Sunday, June 22, 2008


We left Belo Horizonte a few days after arriving, taking a bus for about 100 km to the outlying city of Ouro Preto. We stopped at a roadside cafe about halfway there that was festooned with folksy decorations and featured a small zoo in the back. These places are apparently common on the outskirts of BH, letting people know in an amusement park fashion that they are headed for the country.

Ouro Preto is located in a mountain range and has steep, twisting streets paved with hand cut bricks. It was the site of a major gold rush in the 18th century and was apparently the largest city in the Americas during this era, surpassing Boston and other commercial hubs further north. Despite its relatively small size, the city has 13 opulent churches whose construction was funded by the elite of the mining community. Most churches feature elaborate sculpted interiors and gold inlay, with the notable exception of the Igreja Nossa Senhora do Rosario, which was established by slaves and features interior decorations carved from wood and stone and decorated with local paints and dyes.

Ouro Preto was also the site of the Inconfidencia Mineira in 1789, a failed colonial independence movement which resulted in the hanging of one conspirator. This figure, known as Tiradentes, eventually became a major folk hero in Brazil, and there is a monument to him both in the central square of Ouro Preto, as well as at the end of the central axis in the capital of Brasilia.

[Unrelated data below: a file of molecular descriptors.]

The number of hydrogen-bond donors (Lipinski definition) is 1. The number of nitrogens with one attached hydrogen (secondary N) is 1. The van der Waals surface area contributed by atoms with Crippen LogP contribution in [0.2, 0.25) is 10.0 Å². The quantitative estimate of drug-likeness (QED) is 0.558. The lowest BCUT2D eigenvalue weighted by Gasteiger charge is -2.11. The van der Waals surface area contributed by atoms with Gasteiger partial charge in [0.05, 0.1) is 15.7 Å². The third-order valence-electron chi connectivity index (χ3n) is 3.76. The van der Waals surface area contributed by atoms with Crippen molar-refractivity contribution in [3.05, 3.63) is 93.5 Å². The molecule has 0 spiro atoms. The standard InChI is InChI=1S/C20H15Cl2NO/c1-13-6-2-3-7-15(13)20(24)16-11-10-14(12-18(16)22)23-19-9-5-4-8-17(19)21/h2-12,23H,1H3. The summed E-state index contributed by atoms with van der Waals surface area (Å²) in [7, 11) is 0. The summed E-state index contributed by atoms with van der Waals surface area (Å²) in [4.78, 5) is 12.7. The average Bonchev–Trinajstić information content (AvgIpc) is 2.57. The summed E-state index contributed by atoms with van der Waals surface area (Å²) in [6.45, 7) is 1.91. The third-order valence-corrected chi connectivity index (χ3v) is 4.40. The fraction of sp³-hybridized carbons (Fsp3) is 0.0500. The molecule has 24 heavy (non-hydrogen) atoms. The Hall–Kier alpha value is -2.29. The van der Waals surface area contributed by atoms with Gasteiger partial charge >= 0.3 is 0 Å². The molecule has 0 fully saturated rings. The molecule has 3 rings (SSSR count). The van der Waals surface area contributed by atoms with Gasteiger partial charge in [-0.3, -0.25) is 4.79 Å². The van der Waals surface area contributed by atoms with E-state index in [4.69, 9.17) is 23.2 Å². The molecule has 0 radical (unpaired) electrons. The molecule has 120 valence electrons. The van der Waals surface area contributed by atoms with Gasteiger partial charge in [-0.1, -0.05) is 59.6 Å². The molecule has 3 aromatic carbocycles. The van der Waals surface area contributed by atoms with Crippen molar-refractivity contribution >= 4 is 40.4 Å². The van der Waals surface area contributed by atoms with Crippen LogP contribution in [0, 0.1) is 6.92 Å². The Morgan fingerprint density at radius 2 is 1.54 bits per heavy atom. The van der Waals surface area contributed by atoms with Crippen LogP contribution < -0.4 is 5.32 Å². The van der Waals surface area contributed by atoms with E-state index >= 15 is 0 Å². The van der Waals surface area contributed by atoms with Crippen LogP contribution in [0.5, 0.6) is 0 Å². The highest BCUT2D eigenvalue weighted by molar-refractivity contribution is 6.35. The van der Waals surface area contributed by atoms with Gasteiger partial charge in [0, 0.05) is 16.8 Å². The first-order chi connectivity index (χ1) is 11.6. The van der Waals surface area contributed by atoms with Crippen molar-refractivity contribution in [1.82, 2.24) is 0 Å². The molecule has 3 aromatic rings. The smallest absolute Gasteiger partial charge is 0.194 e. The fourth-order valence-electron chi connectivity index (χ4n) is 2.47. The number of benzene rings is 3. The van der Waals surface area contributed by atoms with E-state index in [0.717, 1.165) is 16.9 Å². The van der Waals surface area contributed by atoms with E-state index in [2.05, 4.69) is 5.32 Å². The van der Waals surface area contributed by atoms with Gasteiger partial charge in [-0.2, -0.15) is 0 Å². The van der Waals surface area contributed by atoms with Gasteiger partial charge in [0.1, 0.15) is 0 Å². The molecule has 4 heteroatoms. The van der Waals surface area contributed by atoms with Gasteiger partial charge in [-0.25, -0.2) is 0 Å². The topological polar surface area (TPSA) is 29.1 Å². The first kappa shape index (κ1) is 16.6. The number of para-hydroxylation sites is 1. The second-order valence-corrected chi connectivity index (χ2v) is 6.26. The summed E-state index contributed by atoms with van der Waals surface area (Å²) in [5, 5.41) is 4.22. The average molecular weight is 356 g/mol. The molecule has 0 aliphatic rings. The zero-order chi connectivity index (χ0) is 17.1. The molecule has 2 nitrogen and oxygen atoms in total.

We hiked up and down the streets, met our Canadian counterparts from Ryerson University, had a much needed Portuguese lesson, and made an excursion by steam powered train to the nearby city of Mariana, where we watched a seemingly endless procession of marching bands clog the streets.
Highlights include a pinup in the ground floor of Niemeyer's Hotel Grande, a piano recital in the oldest continually operating opera house in the Americas, a tour of a local gold mine, and dancing samba with some local students in a convenience store.

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